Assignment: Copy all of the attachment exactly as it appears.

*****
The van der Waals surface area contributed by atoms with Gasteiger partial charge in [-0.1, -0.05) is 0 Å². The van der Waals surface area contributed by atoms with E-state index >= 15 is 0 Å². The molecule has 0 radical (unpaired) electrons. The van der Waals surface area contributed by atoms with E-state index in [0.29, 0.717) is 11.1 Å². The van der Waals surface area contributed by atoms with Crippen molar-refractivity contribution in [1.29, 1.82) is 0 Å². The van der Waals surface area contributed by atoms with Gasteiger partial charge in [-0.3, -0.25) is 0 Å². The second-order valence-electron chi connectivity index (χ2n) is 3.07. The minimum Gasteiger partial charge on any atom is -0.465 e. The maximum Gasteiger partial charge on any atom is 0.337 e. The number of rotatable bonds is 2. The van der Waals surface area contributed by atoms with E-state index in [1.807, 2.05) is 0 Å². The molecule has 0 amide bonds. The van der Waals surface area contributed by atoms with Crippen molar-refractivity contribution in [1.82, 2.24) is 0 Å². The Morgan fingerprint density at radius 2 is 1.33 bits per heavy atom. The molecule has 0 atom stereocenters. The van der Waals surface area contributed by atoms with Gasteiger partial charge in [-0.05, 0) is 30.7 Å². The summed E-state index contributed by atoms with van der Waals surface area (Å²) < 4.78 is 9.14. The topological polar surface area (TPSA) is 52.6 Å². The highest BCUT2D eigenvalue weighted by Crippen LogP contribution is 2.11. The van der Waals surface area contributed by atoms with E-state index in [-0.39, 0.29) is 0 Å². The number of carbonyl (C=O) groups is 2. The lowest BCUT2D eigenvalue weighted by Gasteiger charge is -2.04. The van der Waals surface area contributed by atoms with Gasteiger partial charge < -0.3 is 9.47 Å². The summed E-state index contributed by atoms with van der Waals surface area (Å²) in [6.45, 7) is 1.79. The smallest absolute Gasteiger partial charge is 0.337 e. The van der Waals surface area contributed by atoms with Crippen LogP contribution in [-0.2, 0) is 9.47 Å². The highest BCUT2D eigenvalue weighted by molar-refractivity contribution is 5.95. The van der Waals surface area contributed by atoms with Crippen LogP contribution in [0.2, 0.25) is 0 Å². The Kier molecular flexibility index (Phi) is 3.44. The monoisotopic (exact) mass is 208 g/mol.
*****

The van der Waals surface area contributed by atoms with Gasteiger partial charge in [-0.1, -0.05) is 0 Å². The van der Waals surface area contributed by atoms with E-state index >= 15 is 0 Å². The molecule has 0 radical (unpaired) electrons. The van der Waals surface area contributed by atoms with E-state index in [0.29, 0.717) is 11.1 Å². The van der Waals surface area contributed by atoms with Crippen molar-refractivity contribution in [1.29, 1.82) is 0 Å². The van der Waals surface area contributed by atoms with Gasteiger partial charge in [-0.3, -0.25) is 0 Å². The second-order valence-electron chi connectivity index (χ2n) is 3.07. The minimum Gasteiger partial charge on any atom is -0.465 e. The maximum Gasteiger partial charge on any atom is 0.337 e. The number of rotatable bonds is 2. The van der Waals surface area contributed by atoms with E-state index in [1.807, 2.05) is 0 Å². The molecule has 0 amide bonds. The van der Waals surface area contributed by atoms with Crippen molar-refractivity contribution in [1.82, 2.24) is 0 Å². The Morgan fingerprint density at radius 2 is 1.33 bits per heavy atom. The molecule has 0 atom stereocenters. The van der Waals surface area contributed by atoms with Gasteiger partial charge in [-0.05, 0) is 30.7 Å². The summed E-state index contributed by atoms with van der Waals surface area (Å²) < 4.78 is 9.14. The topological polar surface area (TPSA) is 52.6 Å². The highest BCUT2D eigenvalue weighted by Crippen LogP contribution is 2.11. The van der Waals surface area contributed by atoms with E-state index in [-0.39, 0.29) is 0 Å². The number of carbonyl (C=O) groups is 2. The lowest BCUT2D eigenvalue weighted by Gasteiger charge is -2.04. The van der Waals surface area contributed by atoms with Gasteiger partial charge < -0.3 is 9.47 Å². The summed E-state index contributed by atoms with van der Waals surface area (Å²) in [6.45, 7) is 1.79. The smallest absolute Gasteiger partial charge is 0.337 e. The van der Waals surface area contributed by atoms with Crippen LogP contribution in [-0.2, 0) is 9.47 Å². The highest BCUT2D eigenvalue weighted by molar-refractivity contribution is 5.95. The van der Waals surface area contributed by atoms with Crippen LogP contribution in [0.2, 0.25) is 0 Å². The Kier molecular flexibility index (Phi) is 3.44. The monoisotopic (exact) mass is 208 g/mol.